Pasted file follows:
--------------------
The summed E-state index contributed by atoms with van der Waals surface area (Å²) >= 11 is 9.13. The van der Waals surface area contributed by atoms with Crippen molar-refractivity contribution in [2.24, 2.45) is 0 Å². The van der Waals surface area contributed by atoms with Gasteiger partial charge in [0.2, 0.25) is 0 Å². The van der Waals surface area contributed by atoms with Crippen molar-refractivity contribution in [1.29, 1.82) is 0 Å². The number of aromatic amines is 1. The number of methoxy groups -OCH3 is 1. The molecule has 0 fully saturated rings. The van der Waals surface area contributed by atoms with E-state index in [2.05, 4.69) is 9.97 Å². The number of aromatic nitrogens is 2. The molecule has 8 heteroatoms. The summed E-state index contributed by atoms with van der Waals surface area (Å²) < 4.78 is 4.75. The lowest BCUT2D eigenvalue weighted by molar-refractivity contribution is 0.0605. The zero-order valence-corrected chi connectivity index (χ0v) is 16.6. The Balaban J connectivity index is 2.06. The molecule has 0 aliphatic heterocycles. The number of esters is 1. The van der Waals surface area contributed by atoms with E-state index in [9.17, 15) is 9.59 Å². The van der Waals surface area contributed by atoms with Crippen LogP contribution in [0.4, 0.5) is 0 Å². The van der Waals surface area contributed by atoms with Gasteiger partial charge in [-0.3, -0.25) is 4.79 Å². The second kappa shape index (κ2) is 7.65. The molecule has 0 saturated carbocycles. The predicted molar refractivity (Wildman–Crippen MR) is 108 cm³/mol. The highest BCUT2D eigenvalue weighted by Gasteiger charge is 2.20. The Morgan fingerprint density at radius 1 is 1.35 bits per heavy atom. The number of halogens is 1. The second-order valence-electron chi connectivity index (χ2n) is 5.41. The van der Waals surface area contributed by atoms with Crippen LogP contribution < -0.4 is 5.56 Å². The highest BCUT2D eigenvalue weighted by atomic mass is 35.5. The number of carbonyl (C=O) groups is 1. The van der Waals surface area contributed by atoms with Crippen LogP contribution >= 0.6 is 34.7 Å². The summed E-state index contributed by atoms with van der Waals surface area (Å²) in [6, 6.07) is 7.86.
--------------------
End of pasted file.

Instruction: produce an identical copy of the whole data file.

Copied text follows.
The summed E-state index contributed by atoms with van der Waals surface area (Å²) >= 11 is 9.13. The van der Waals surface area contributed by atoms with Crippen molar-refractivity contribution in [2.24, 2.45) is 0 Å². The van der Waals surface area contributed by atoms with Gasteiger partial charge in [0.2, 0.25) is 0 Å². The van der Waals surface area contributed by atoms with Crippen molar-refractivity contribution in [1.29, 1.82) is 0 Å². The number of aromatic amines is 1. The number of methoxy groups -OCH3 is 1. The molecule has 0 fully saturated rings. The van der Waals surface area contributed by atoms with E-state index in [2.05, 4.69) is 9.97 Å². The number of aromatic nitrogens is 2. The molecule has 8 heteroatoms. The summed E-state index contributed by atoms with van der Waals surface area (Å²) < 4.78 is 4.75. The lowest BCUT2D eigenvalue weighted by molar-refractivity contribution is 0.0605. The zero-order valence-corrected chi connectivity index (χ0v) is 16.6. The Balaban J connectivity index is 2.06. The molecule has 0 aliphatic heterocycles. The number of esters is 1. The van der Waals surface area contributed by atoms with E-state index in [9.17, 15) is 9.59 Å². The van der Waals surface area contributed by atoms with Crippen LogP contribution in [0.4, 0.5) is 0 Å². The van der Waals surface area contributed by atoms with Gasteiger partial charge in [-0.3, -0.25) is 4.79 Å². The second kappa shape index (κ2) is 7.65. The molecule has 0 saturated carbocycles. The predicted molar refractivity (Wildman–Crippen MR) is 108 cm³/mol. The highest BCUT2D eigenvalue weighted by Gasteiger charge is 2.20. The Morgan fingerprint density at radius 1 is 1.35 bits per heavy atom. The number of halogens is 1. The second-order valence-electron chi connectivity index (χ2n) is 5.41. The van der Waals surface area contributed by atoms with Crippen LogP contribution < -0.4 is 5.56 Å². The highest BCUT2D eigenvalue weighted by atomic mass is 35.5. The number of carbonyl (C=O) groups is 1. The van der Waals surface area contributed by atoms with Crippen LogP contribution >= 0.6 is 34.7 Å². The summed E-state index contributed by atoms with van der Waals surface area (Å²) in [6, 6.07) is 7.86.